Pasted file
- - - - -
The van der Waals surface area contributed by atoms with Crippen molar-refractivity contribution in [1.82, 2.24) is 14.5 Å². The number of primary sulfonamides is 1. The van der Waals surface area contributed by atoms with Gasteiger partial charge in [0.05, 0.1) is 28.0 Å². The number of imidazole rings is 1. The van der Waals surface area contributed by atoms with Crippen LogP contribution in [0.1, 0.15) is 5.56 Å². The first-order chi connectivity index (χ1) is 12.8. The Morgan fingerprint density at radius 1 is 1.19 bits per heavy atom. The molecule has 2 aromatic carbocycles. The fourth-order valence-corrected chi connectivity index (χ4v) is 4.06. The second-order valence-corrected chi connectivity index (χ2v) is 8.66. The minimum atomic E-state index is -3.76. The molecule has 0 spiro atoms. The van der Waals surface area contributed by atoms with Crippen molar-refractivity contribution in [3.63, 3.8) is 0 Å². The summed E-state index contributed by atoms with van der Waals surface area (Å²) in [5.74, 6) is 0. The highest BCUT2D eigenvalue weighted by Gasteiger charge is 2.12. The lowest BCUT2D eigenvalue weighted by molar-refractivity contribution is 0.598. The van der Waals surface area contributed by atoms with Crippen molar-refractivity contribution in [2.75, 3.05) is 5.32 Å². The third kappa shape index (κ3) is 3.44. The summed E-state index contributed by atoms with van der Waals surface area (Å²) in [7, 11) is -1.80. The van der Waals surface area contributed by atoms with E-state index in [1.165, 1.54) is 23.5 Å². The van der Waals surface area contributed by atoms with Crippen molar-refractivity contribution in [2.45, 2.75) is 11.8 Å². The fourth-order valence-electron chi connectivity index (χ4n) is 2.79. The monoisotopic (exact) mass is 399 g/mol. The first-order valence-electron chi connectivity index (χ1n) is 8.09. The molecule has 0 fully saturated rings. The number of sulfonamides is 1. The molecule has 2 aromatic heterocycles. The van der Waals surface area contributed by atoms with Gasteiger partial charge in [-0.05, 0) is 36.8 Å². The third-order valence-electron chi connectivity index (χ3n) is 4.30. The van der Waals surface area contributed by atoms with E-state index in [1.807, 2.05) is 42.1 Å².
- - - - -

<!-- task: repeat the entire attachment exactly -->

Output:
The van der Waals surface area contributed by atoms with Crippen molar-refractivity contribution in [1.82, 2.24) is 14.5 Å². The number of primary sulfonamides is 1. The van der Waals surface area contributed by atoms with Gasteiger partial charge in [0.05, 0.1) is 28.0 Å². The number of imidazole rings is 1. The van der Waals surface area contributed by atoms with Crippen LogP contribution in [0.1, 0.15) is 5.56 Å². The first-order chi connectivity index (χ1) is 12.8. The Morgan fingerprint density at radius 1 is 1.19 bits per heavy atom. The molecule has 2 aromatic carbocycles. The fourth-order valence-corrected chi connectivity index (χ4v) is 4.06. The second-order valence-corrected chi connectivity index (χ2v) is 8.66. The minimum atomic E-state index is -3.76. The molecule has 0 spiro atoms. The van der Waals surface area contributed by atoms with Crippen molar-refractivity contribution in [3.63, 3.8) is 0 Å². The summed E-state index contributed by atoms with van der Waals surface area (Å²) in [5.74, 6) is 0. The highest BCUT2D eigenvalue weighted by Gasteiger charge is 2.12. The lowest BCUT2D eigenvalue weighted by molar-refractivity contribution is 0.598. The van der Waals surface area contributed by atoms with Crippen molar-refractivity contribution in [2.75, 3.05) is 5.32 Å². The third kappa shape index (κ3) is 3.44. The summed E-state index contributed by atoms with van der Waals surface area (Å²) in [7, 11) is -1.80. The van der Waals surface area contributed by atoms with E-state index in [1.165, 1.54) is 23.5 Å². The van der Waals surface area contributed by atoms with Crippen molar-refractivity contribution in [2.45, 2.75) is 11.8 Å². The fourth-order valence-electron chi connectivity index (χ4n) is 2.79. The monoisotopic (exact) mass is 399 g/mol. The first-order valence-electron chi connectivity index (χ1n) is 8.09. The molecule has 0 fully saturated rings. The number of sulfonamides is 1. The molecule has 2 aromatic heterocycles. The van der Waals surface area contributed by atoms with Gasteiger partial charge in [-0.05, 0) is 36.8 Å². The third-order valence-electron chi connectivity index (χ3n) is 4.30. The van der Waals surface area contributed by atoms with E-state index in [1.807, 2.05) is 42.1 Å².